Francis Scott Key writes a poem on September 14, 1814 that is eventually adapted to music and becomes America's national anthem, "The Star-Spangled Banner," in 1931. The poem, originally titled "The Defense of Fort M'Henry," was written after Key watched the British bombardment of the Maryland fort during the War of 1812. In the poem, he imagines what it would be like to be aboard a British warship during this attack.
Key did not intend for his poem to become America's national anthem, but it soon became popular among soldiers at Fort McHenry who sang it during attacks by the British fleet. After the war ended, Key wrote other poems that were also set to music and used as American anthems.
Here are the original lyrics to "The Star-Spangled Banner" as written by Francis Scott Key:
Oh, say can you see by the dawn's early light
Whose broad stripes and bright stars through the night
Like a million glittering diamonds, she stood.
O'er the ramparts we watched, were so proud and high
And the rockets' red glare, the bombs bursting in air,
Gave proof through the night that our flag was still there.
"The Star-Spangled Banner" is a poem composed by Francis Scott Key in 1814 that serves as the United States of America's national anthem. After watching the bombardment of Fort McHenry in Baltimore, Maryland by British ships in Chesapeake Bay during the War of 1812, Key, a 35-year-old lawyer and amateur poet, composed it. The song is often referred to by its first line: "Oh! Say can you see by the dawn's early light?".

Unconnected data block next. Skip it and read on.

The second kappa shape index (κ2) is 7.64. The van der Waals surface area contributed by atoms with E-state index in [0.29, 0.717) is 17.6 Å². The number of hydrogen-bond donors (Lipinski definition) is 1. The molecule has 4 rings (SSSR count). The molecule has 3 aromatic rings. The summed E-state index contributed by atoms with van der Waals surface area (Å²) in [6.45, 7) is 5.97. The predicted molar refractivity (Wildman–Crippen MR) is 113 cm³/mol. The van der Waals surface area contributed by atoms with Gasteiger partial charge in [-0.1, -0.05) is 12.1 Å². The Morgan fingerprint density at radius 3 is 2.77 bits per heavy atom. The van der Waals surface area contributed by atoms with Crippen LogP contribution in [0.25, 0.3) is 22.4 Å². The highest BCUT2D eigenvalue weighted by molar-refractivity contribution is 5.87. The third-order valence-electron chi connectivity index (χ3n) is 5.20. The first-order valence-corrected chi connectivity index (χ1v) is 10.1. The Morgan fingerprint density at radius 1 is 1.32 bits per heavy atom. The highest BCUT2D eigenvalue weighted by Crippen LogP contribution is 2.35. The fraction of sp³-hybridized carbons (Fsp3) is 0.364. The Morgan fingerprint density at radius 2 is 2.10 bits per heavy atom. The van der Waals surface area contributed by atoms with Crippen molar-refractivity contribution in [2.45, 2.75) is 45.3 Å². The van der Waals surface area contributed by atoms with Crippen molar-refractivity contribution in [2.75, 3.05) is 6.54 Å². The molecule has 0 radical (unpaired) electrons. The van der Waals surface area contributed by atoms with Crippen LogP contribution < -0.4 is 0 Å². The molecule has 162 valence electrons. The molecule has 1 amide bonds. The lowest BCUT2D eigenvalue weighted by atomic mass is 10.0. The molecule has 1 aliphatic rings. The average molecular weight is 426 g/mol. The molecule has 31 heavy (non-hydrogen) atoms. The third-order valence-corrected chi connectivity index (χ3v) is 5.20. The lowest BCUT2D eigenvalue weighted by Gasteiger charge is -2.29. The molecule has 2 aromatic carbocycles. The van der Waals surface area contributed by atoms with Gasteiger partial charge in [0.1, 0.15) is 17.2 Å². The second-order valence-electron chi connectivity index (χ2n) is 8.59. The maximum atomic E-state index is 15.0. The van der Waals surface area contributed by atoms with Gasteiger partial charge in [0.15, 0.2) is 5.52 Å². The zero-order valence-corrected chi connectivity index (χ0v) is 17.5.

Key wrote the poem within days of witnessing the bombardment. He later recalled, "It was midnight. The guns had ceased firing long before this. But I knew the Americans must be fighting for their lives with these songs on their lips."
Upon its publication in The National Intelligencer in September 1814, the poem quickly became popular among soldiers at the front lines. It also found favor with members of Congress and the public back home, many of whom believed that American blood should be shed as a protest against Britain's actions.
In October 1814, Secretary of State John Quincy Adams arranged for Key to travel to Washington, D.C. so he could read his poem before President James Madison and a joint session of Congress. Although not an official government position at the time, Adams made Key a civil servant by appointing him secretary for buildings and grounds at the Department of State.
Francis Scott Key wrote the words to "The Star-Spangled Banner" on September 14, 1814, after watching the enormous nighttime British bombardment of Fort McHenry in Maryland during the War of 1812.... The song was adopted as our national anthem in 1931.
Key's father was a doctor at the fort and knew some of the officers involved in its defense. His father encouraged him to write about his experiences for publication, which he did in a poem called "Annabel Lee." The poem was set to music when it was published in newspapers across the country under the title "The Battle Hymn of the Republic." It became so popular that it was often sung by groups of soldiers marching into battle.